News bullets and other important items:
- Bye weeks. They are many, varied, ever-changing, and eternal.
- Aside from the guys who are out for the year, everyone except maybe Brandon Moore and maybe Marvin Robinson should be back for Purdue.
- Also except for Nathan Brink.
“You know, the bye weeks, I think you never know when a good bye week is, when it’s not a good bye week -- I don’t think you really know that until you go through it. I think it was good because of the productivity that we got from having the bye week. I would hope we have that, the productivity, anytime the bye week was, but I think we got to really re-evaluate where we’re at and what we want to do. I think you evaluate yourselves a little bit as coaches. I think that’s always a big part of it. Different things in the aspects that you’re involved with, from the kicking, the defense, the offense. You always look at self-scouting, see where you’re at, what you might want to do different or what you like, what you’re doing.
"I think the other part of it is the teaching part, the fundamentals, and those things that go along with it. I think the other part, which was big, was the guys who are traveling who are freshmen have not been home since June 25th. We have a lot of those guys from the state, got a lot of those guys within driving distance from Ohio and Chicago. It was good to give them about 36 hours to be a human being and go home and maybe watch their high school play, see mom and dad, grandma and grandpa, aunt and uncles, whoever -- I thought that was positive. And then from the academic side also I think it’s always a help.
"So we’ll find out obviously Saturday. We’ve got a tremendous challenge because I think Purdue’s playing as well as anybody in our league right now. Three and one. Went to South Bend and played a hard-fought tough game, had a chance to win the game. So we got our work cut out for us.”
Michigan football senior/junior defensive lineman Nathan Brink (Holland, Mich./Holland Christian) suffered an undisclosed injury during practice last week and will be out indefinitely. Brink has appeared in all four games this season and has two tackles, including 1.5 stops for losses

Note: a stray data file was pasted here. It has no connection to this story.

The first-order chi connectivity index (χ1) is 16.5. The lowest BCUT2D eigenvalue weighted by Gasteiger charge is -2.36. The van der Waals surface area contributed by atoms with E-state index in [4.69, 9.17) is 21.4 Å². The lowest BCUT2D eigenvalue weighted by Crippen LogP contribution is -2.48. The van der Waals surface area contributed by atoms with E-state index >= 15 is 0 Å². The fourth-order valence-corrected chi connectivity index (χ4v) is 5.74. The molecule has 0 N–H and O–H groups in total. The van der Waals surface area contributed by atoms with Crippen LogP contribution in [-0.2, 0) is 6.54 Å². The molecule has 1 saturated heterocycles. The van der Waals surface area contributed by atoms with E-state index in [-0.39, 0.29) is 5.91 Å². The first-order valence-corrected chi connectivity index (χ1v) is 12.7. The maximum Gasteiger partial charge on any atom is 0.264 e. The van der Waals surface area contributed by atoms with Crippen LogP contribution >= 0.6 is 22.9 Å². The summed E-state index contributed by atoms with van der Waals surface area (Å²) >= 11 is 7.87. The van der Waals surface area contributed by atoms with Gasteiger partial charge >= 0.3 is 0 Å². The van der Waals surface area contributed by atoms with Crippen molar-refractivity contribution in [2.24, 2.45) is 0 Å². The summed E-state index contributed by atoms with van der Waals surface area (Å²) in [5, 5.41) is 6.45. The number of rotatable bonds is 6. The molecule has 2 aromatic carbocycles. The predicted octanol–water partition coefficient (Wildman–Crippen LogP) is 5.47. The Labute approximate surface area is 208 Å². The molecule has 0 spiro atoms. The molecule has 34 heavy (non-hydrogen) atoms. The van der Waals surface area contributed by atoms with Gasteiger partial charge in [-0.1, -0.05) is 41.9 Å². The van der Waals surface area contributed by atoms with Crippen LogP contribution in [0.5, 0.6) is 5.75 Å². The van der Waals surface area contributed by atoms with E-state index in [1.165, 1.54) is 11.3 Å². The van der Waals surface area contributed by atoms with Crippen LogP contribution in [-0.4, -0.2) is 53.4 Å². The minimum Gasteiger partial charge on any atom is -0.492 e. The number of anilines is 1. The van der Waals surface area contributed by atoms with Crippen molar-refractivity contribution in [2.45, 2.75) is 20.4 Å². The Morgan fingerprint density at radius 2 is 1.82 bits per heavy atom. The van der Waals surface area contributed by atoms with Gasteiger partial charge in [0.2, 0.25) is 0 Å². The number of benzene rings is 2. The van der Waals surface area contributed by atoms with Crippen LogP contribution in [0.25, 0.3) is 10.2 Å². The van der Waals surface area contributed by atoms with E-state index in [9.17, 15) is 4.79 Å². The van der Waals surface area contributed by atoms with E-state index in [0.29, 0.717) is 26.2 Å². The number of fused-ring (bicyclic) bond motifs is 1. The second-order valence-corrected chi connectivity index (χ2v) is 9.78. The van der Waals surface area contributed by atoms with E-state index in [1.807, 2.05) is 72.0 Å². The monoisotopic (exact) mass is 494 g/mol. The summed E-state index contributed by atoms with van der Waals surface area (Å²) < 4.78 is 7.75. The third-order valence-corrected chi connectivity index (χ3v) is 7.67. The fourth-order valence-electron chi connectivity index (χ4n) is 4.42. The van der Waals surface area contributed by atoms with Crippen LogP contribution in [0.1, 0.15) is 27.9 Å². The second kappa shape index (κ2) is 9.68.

I take that to mean his season's over since The Fort doesn't release any injury information it absolutely doesn't have to. If they're telling people it's because they know word will get out anyway once Brink is spotted on crutches or whatever walking around campus or on gameday.
Brink's not a huge loss but Michigan's thin DL just got thinner. This means more playing time for Keith Heitzman and… well, Keith Heitzman. Also Jibreel Black, who will probably take some of the snaps Brink was getting as a rotation 3-tech.
UPDATE: Heritage Newspaper is saying it's a neck injury, so Brink will transfer to MSU and play next weekend because he's just had the wind knocked out of him.
9/29/2012 – Georgia 51, Tennessee 44
[WHAT THIS IS: I took the opportunity presented by the Michigan bye week to head down to Georgia and take in an ESS-EEE-CEE game with Spencer Hall, Doug Gillett, and Michael of Braves and Birds and SBN Atlanta. I'd gone to an Auburn game a few years back because a good friend is an Auburn guy and acquired a taste for college football tourism, which is why I went.]
You go on a plane and get off of it and eventually you end up in the upper deck of a stadium far more vertical than Michigan's and look down at everything and in that moment you get the full weight of college football.
When it's your fandom, you've got a lifetime of dog-kicking and air-walking that tethers you to the larger institution. On Sunday I ended up watching most of the Falcons-Panthers game with a couple of Falcons fans who had mostly contempt for the larger NFL*. When you're just there to catch some football, you can appreciate the thing itself. On Saturday, I wiped the corners of my eye when Georgia put that Herschel Walker run on the screen and saw Orson do the same when they put a solo trumpeter in the corner of the upper deck to play the opening notes of the Battle Hymn of the Republic as Larry Munson said the same thing he always has.
Neither of us gives a damn about Georgia; both of us are pledged to other outfits. Doesn't matter. The weight of the institution is heavy, and genuine, and involves weird things that evoke Ghostbusters…
…and that Herschel Walker run. There's a dog on the opponent's sideline with an air conditioned house, and Tyler Bray is about to take the field. Football.
I was pretty sure the guy who would leave the lasting impression would be Jarvis Jones, Georgia's missile OLB/DE. He'd spent most of Georgia's game against Missouri flossing Tiger QB James Franklin's teeth and promised to do so again against college football's leading artillery piece, Tyler Bray. That was not to be the case. Jones did little, and I left thinking "I saw Tyler Bray play."
Bray is not great. He may be good, but it's hard to tell on a Tennessee team that can't run the ball or stop the run or maintain leverage even one damn time in a three-hour football game. This only increases the enjoyment of watching Bray play as he tries to cover up for Tennessee's myriad other flaws. Bray is gonna Bray. We have Derek Dooley to thank for this.
Several times a game you will see Bray decide to unleash the dragon well before it's clear this is a good idea. If you see Bray lean back, the ball is going 40 to 60 yards. He will do this ages before it's clear this is a good idea. Bray don't care. You will see teams of orange-pantsed gnomes wind the kid up as the play develops. He'll sidestep a rusher (or fumble) as the gnomes get a satisfying CHUNK out of Bray and he clicks further back. Once sufficient chunks have been chunked, the ball will zing out of Bray's hand at lethal speeds, destination unknown but awesome.